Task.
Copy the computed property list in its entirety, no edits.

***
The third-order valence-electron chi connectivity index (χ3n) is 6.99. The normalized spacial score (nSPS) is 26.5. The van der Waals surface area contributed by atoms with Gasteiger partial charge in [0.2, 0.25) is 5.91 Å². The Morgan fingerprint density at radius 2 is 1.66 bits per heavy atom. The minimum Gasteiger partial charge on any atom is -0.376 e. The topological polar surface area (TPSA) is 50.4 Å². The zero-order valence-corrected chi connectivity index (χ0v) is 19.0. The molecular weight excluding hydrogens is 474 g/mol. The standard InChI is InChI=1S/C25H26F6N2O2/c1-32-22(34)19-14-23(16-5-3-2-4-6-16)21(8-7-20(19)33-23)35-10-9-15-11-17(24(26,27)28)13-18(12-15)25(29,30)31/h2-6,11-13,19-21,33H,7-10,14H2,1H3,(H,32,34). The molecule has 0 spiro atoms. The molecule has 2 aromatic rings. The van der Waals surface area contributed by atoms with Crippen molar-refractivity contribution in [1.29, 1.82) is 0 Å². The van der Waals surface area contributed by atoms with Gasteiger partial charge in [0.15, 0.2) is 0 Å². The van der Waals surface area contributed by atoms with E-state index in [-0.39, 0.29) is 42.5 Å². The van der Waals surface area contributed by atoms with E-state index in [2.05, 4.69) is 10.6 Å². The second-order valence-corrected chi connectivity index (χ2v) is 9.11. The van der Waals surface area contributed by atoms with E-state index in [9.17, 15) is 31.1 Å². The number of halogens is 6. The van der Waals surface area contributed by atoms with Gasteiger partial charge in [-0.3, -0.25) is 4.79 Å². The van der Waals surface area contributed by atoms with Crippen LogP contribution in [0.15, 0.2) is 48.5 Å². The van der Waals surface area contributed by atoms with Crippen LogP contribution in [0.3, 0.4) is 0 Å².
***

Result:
The third-order valence-electron chi connectivity index (χ3n) is 6.99. The normalized spacial score (nSPS) is 26.5. The van der Waals surface area contributed by atoms with Gasteiger partial charge in [0.2, 0.25) is 5.91 Å². The Morgan fingerprint density at radius 2 is 1.66 bits per heavy atom. The minimum Gasteiger partial charge on any atom is -0.376 e. The topological polar surface area (TPSA) is 50.4 Å². The zero-order valence-corrected chi connectivity index (χ0v) is 19.0. The molecular weight excluding hydrogens is 474 g/mol. The standard InChI is InChI=1S/C25H26F6N2O2/c1-32-22(34)19-14-23(16-5-3-2-4-6-16)21(8-7-20(19)33-23)35-10-9-15-11-17(24(26,27)28)13-18(12-15)25(29,30)31/h2-6,11-13,19-21,33H,7-10,14H2,1H3,(H,32,34). The molecule has 0 spiro atoms. The molecule has 2 aromatic rings. The van der Waals surface area contributed by atoms with Crippen molar-refractivity contribution in [1.29, 1.82) is 0 Å². The van der Waals surface area contributed by atoms with Gasteiger partial charge in [0.15, 0.2) is 0 Å². The van der Waals surface area contributed by atoms with E-state index in [-0.39, 0.29) is 42.5 Å². The van der Waals surface area contributed by atoms with E-state index in [2.05, 4.69) is 10.6 Å². The second-order valence-corrected chi connectivity index (χ2v) is 9.11. The van der Waals surface area contributed by atoms with E-state index in [9.17, 15) is 31.1 Å². The number of halogens is 6. The van der Waals surface area contributed by atoms with Gasteiger partial charge in [-0.3, -0.25) is 4.79 Å². The van der Waals surface area contributed by atoms with Crippen LogP contribution in [0.15, 0.2) is 48.5 Å². The van der Waals surface area contributed by atoms with Crippen LogP contribution in [0.3, 0.4) is 0 Å².